My son is 10. I plan to use this mostly for overnights and when he is over at friends' houses. Sure, he'll (mostly) respond to the Dex alarms, but he won't keep an eye on the Dex unless and until it alarms. So if he is at a friend's house and he alarms high, he will (probably) test and correct. But it won't re-alarm for another 2 hours, and depending on what is going on, he could be 300+ by then. (This actually happened at camp yesterday.) If I'm alerted, I can keep an eye on things and text or call him to take action appropriately. With overnights, I wouldn't ask his friends' parents to test him, and they wouldn't know what to do with the number anyway.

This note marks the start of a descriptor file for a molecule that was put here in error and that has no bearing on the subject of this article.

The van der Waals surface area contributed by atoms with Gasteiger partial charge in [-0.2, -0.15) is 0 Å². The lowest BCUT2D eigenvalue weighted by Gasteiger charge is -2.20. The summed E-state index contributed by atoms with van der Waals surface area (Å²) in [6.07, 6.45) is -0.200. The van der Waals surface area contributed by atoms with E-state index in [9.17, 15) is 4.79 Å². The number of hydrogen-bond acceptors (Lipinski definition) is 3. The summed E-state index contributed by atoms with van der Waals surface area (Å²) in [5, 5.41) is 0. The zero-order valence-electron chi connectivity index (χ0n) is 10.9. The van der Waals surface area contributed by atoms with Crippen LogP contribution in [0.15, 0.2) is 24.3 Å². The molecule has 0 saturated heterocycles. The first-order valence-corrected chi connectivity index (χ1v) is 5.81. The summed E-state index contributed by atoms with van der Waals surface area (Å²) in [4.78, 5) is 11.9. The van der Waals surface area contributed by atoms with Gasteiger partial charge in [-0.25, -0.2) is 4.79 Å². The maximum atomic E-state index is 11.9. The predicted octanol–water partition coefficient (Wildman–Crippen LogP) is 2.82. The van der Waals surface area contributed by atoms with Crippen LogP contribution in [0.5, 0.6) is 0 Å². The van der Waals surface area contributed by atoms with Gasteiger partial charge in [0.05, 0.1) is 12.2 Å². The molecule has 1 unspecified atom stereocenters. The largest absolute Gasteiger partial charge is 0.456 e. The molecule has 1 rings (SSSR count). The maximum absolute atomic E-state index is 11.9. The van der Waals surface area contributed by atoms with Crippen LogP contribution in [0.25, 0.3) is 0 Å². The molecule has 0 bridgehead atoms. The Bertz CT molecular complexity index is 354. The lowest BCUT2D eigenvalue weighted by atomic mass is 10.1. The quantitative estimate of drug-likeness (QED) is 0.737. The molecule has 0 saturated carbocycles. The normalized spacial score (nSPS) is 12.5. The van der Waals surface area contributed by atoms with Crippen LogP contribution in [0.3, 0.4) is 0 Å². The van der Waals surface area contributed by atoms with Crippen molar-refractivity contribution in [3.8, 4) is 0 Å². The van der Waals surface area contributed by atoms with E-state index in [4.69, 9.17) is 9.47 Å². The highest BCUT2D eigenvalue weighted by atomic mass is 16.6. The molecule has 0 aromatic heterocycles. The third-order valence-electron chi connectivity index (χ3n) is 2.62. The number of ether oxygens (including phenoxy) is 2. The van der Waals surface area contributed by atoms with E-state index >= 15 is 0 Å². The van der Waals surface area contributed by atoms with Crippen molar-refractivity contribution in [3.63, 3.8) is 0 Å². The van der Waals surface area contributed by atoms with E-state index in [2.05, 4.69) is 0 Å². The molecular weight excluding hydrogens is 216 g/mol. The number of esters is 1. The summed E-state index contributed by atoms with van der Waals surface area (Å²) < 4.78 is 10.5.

17. mamattorney

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    My daughter is 11. We use it all the time at night because the receiver won't reach to my bedroom, so that alone makes it worth it to me. We don't use it too much outside of the house during the day, so far this summer I can count on one hand the number of times we've used it outside of the house.